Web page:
44 Arrested as Tension in Ferguson Grows

Stephen A. Crockett Jr.
Protests engulf Ferguson, Mo., on Nov. 26, 2014. More than 2,000 Missouri National Guard troops were deployed a day after demonstrators caused extensive damage following a St. Louis County grand jury’s decision not to indict Ferguson police Officer Darren Wilson in the shooting death of unarmed teen Michael Brown. 
Aaron P. Bernstein/Getty Images

The second day of protests continued in Ferguson, Mo., as police arrested some 44 people, but authorities considered Tuesday’s protests to be more calm overall, and attributed that to the some 2,000 National Guard troops deployed to the St. Louis suburb.

According to the St. Louis Post-Dispatch, St. Louis County Police Chief Jon Belmar noted that of the 44 arrested, four were hit with felony charges including weapons and assaults on officers. Belmar also reported that two guns and a Molotov cocktail were taken from protesters over a night that started with a few hundred gathered in front of City Hall. According to Belmar, police used tear gas to disperse the crowd at City Hall, but that that was the only time tear gas was used all night.


The Post-Dispatch reports that the night included some vandalism by protesters and the torching of police cars, but there was nothing along the scale of Monday’s protests, which included the burning of some 12 businesses.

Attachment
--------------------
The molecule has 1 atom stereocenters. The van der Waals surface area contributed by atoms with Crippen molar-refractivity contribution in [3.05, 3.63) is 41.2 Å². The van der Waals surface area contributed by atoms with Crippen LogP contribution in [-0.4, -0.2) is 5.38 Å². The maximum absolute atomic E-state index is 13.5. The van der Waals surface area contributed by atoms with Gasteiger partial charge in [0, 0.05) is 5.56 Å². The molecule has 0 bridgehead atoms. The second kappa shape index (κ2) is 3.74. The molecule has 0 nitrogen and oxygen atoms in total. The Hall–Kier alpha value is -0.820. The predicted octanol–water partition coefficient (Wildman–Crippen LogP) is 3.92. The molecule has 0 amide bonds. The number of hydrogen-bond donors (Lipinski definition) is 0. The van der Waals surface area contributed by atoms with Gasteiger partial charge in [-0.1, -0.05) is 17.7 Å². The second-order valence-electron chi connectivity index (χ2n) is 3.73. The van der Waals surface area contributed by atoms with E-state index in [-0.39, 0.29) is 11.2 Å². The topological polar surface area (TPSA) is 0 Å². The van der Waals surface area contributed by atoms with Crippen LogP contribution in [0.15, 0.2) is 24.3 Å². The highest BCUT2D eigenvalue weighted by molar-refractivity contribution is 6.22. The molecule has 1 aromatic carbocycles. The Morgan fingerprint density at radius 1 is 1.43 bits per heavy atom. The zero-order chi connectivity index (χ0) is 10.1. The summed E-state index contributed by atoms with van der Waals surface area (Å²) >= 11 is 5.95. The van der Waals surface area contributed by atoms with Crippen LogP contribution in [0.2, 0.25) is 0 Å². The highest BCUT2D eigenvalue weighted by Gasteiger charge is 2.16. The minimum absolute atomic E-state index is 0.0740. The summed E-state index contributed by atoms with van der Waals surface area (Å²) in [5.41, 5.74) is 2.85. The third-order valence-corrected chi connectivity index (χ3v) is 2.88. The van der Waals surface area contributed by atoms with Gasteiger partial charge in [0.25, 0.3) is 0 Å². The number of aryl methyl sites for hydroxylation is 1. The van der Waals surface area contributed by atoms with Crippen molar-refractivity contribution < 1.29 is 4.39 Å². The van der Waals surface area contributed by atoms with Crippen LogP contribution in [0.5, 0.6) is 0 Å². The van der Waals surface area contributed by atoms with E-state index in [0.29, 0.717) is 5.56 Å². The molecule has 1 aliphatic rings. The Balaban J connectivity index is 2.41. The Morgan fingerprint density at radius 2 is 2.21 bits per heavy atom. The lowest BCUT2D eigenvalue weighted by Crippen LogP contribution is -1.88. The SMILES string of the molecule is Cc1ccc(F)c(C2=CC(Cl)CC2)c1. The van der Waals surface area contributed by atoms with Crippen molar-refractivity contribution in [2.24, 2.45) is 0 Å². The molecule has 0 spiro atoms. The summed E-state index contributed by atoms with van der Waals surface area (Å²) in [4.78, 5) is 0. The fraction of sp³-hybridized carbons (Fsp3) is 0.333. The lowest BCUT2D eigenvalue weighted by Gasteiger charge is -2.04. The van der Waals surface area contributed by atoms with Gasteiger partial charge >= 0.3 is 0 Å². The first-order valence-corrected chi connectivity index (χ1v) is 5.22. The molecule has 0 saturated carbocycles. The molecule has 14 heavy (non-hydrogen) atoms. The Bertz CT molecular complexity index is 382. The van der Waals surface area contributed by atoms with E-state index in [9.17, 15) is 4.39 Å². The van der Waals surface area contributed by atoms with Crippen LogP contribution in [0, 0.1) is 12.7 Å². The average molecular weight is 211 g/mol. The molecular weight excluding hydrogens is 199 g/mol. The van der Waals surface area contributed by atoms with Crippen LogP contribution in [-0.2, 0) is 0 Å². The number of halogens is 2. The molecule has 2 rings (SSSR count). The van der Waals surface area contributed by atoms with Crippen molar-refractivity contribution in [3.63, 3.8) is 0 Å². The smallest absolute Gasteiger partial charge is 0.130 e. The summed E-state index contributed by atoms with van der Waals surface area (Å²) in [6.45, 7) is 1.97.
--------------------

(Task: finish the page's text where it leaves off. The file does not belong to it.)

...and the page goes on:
“We did have a much better night,” Missouri Highway Patrol Capt. Ronald S. Johnson said at a press conference, the Post-Dispatch reports.

Belmar claimed that protesters threw “projectiles that included rocks, pieces of asphalt and bottles filled with urine,” and he credited his officers and the guard troops for the restraint they exhibited while being pelted with objects.


In addition to tripling the National Guard’s presence from some 700 to 2,000, Belmar believes that closing a stretch of West Florissant Avenue where business had been looted and burned helped center the protesters into a smaller location. The Post-Dispatch notes that some of those businesses that had been set ablaze Monday were still smoldering well into Tuesday night.   

Both Belmar and Johnson noted during the press conference that Monday’s reaction to the grand jury’s decision not to indict Darren Wilson was much bigger than they had anticipated.


“I don’t think anybody thought it was going to be this magnitude,” Johnson said.

Read more at the St. Louis Post-Dispatch.

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